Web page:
By Brendan F. Hodgdon. Over the years, the Big Two have gone through many eras of exclusive bullpens, when a handful of writers served as the standard bearers for the whole company. Nowadays, DC has Scott Snyder, James Tynion IV, Joshua Williamson, and Tom King, to start with. Marvel has Jason Aaron, Matthew Rosenberg, Dan Slott and Donny Cates, among others. These are the writers whose voices shape the tone and voice of each company’s biggest characters and contribute to the decisions that shape their universes.
The situation is a bit different at Image Comics, of course. There are no legacy characters, and no shared universe to guide. There are, however, a core group of creators whose work serves as a signpost for Image’s creative identity. They set the standard for what to expect from books with the big chunky “I” on the cover. Vaughan. Brubaker. DeConnick. Kirkman. And then there’s Rick Remender, the most prolific of them all, who has delivered yet again with his new book, Death or Glory.
Death or Glory retains many of the same hallmarks that define Remender’s four (!) other ongoing Image books. It’s a story that blends a tangible personal goal with larger philosophical considerations. It builds a big, high-concept new world with a very particular aesthetic. And it provides a great platform for an European-style artist (the inimitable Bengal, in this case) to really swing for the fences and lean into his strong suits. In other words, it’s peak Image, and it further solidifies Remender as one of the defining writers of this current era of Image Comics.
Written by Rick Remender.
Art by Bengal.
Letters by Rus Wooton.
Bodies in Motion. For all the talk about Remender though, attention must be paid to Bengal’s tremendous work on this series. As one familiar with his work might expect, there is an impressive kineticism on display throughout the issue. From sudden bursts of person-to-person violence to high-octane car chases to somewhat-gratuitously stepping out of the bath, Bengal depicts motion through still art about as well as anyone I’ve seen.
But Bengal’s talent isn’t just in the action beats, either. He captures the wide vistas of the American West in evocative, romantic terms that speak to the themes of the story. He conveys great emotion and personality for every character, in every panel. He blends photo-realistic cars and slightly-stylized people effortlessly. And then he coats it all with carefully-chosen colors. In short, Bengal nails this issue. I can’t wait to see what he conjures up for us visually in future installments.
Reclaiming “Living Free”. It seems that recently, the concept of living free and off the grid tends to be associated more with right-wing libertarian types than with more progressive ideologies. But here, Rick Remender has built a world that makes such a lifestyle more left-leaning than one might expect. In the world of Death or Glory, our heroine and her peers aren’t fleeing an overbearing government and taxes. They’re fleeing a corporate-driven, consumerist society that demands payment at all times. Which, of course, doesn’t sound very fantastical at all when you think about it. Where the fantasy comes in is the idea that someone could break free from such restrictions, and live a simple frontier life without being a survivalist nut job.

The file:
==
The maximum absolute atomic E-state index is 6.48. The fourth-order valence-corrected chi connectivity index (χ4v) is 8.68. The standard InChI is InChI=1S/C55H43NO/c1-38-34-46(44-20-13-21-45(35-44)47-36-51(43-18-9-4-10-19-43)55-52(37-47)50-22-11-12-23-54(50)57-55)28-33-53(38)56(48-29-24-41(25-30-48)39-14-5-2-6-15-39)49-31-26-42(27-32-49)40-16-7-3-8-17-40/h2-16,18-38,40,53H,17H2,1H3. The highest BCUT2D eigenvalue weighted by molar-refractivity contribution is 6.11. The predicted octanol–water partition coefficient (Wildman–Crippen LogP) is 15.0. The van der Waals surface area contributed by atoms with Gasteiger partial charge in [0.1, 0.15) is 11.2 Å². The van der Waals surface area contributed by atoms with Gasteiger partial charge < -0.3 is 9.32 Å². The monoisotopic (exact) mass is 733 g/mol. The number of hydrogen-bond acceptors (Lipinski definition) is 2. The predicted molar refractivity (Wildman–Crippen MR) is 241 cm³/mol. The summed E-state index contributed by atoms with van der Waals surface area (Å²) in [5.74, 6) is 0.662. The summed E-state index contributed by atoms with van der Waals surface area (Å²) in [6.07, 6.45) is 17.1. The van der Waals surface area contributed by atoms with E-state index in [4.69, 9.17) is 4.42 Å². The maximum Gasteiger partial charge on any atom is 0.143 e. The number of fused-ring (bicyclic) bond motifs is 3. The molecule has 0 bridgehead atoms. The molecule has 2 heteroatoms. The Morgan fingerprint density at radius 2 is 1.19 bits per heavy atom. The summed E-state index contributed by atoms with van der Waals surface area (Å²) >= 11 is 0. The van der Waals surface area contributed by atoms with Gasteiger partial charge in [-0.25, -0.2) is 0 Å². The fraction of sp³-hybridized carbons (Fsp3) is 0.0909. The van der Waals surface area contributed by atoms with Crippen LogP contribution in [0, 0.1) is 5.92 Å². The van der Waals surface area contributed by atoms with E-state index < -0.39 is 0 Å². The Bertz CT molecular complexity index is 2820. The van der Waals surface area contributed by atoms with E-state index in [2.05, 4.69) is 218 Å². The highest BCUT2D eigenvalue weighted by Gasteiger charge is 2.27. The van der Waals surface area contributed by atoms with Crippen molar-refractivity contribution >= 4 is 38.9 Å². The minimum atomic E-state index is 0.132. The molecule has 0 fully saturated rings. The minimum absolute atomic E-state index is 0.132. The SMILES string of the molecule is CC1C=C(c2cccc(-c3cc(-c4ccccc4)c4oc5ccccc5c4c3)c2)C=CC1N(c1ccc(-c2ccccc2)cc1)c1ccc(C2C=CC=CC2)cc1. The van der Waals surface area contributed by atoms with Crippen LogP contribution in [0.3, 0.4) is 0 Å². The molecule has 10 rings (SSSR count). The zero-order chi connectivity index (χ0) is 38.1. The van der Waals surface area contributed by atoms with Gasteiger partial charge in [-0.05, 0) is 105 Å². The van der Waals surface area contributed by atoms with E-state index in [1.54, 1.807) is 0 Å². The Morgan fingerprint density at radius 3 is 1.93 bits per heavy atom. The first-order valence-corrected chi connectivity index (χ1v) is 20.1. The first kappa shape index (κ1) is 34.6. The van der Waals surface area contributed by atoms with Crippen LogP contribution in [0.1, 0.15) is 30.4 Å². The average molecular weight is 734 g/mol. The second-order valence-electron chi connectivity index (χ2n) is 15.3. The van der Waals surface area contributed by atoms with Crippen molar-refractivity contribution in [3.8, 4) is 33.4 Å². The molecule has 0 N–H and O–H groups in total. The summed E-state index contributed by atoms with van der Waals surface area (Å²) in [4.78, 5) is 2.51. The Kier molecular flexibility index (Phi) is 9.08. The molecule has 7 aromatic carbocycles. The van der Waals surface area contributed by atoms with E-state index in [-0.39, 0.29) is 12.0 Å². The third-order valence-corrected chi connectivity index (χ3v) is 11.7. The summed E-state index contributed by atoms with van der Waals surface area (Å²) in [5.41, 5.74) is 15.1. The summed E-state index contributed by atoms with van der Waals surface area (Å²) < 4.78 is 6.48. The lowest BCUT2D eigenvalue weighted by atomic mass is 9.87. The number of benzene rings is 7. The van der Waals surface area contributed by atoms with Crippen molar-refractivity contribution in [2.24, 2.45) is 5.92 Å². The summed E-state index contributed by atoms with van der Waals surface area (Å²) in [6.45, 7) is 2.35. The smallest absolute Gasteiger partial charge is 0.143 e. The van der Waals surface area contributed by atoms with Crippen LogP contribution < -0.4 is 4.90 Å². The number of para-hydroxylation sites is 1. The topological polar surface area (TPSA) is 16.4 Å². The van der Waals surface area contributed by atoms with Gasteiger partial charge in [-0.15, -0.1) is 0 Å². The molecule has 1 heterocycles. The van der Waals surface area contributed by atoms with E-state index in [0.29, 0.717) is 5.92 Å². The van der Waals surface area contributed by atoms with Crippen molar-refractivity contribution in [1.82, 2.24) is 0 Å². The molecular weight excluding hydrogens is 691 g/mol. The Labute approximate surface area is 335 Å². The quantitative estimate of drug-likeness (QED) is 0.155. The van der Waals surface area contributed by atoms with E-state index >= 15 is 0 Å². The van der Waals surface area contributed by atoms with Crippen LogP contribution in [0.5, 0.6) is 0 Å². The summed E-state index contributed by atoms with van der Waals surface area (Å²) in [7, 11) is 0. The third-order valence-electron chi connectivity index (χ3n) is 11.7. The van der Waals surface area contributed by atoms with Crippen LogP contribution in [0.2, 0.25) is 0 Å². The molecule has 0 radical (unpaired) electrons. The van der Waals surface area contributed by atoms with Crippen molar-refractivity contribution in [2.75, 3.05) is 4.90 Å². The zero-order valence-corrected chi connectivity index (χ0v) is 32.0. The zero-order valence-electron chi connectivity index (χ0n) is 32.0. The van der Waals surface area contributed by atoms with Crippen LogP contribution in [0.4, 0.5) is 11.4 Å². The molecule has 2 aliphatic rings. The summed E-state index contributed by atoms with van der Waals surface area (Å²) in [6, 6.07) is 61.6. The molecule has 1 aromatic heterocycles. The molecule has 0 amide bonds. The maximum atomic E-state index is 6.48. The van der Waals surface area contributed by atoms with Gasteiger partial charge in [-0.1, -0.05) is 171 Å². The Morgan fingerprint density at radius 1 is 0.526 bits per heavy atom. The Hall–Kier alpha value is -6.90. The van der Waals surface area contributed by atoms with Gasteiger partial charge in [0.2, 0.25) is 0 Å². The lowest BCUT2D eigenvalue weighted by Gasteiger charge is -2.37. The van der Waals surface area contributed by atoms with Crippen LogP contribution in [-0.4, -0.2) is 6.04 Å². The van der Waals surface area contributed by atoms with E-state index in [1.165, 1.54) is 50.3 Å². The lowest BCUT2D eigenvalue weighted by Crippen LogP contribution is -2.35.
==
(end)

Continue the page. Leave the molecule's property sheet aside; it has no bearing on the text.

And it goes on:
It contextualizes the idea of no-strings freedom in a way that doesn’t come off as selfish. These folks just don’t want to be beholden to institutions that only see them as buyers and sellers. But as Remender makes clear in this opening chapter, as long as such institutions continue to exist, the fantasy represented by the chosen life of our main protagonist, Glory, will be short-lived. One has to wonder, how far will Glory’s quest take her, and how much will she have to tear down to complete it? Right now, our curiosity wonders how big it will get before the end.
Where to next? Glory’s motivation is simple and immediate: get the money to pay her father’s medical bills. But how quickly does it get solved, and how far will things spiral out from here? As it stands, there’s not enough info about the antagonists yet to know what Glory is getting herself into. We get enough detail to know that there’s personal history involved in this conflict, but how it relates to the larger world will most likely indicate what Remender’s overall thematic endgame is. Like the roads of this world, there’s lots of empty asphalt and open air ahead in this tale. It’s gonna be interesting to see where this trip takes us.
In many ways, Death or Glory is a quintessential Image book, and a quintessential Rick Remender book; two things that are almost synonymous with each other at this point. And just as the world and its characters are peak Remender, so is finding a tremendous and distinct artist to bring it all to life, which Bengal does as wonderfully as anyone. This is a solid start to what I’m sure will be a beautiful and exciting new journey. I call shotgun.
8 out of 10
Brendan Hodgdon is a past winner of the Top Cow Talent Hunt with a comic currently in production at Top Cow, a partner studio of Image Comics.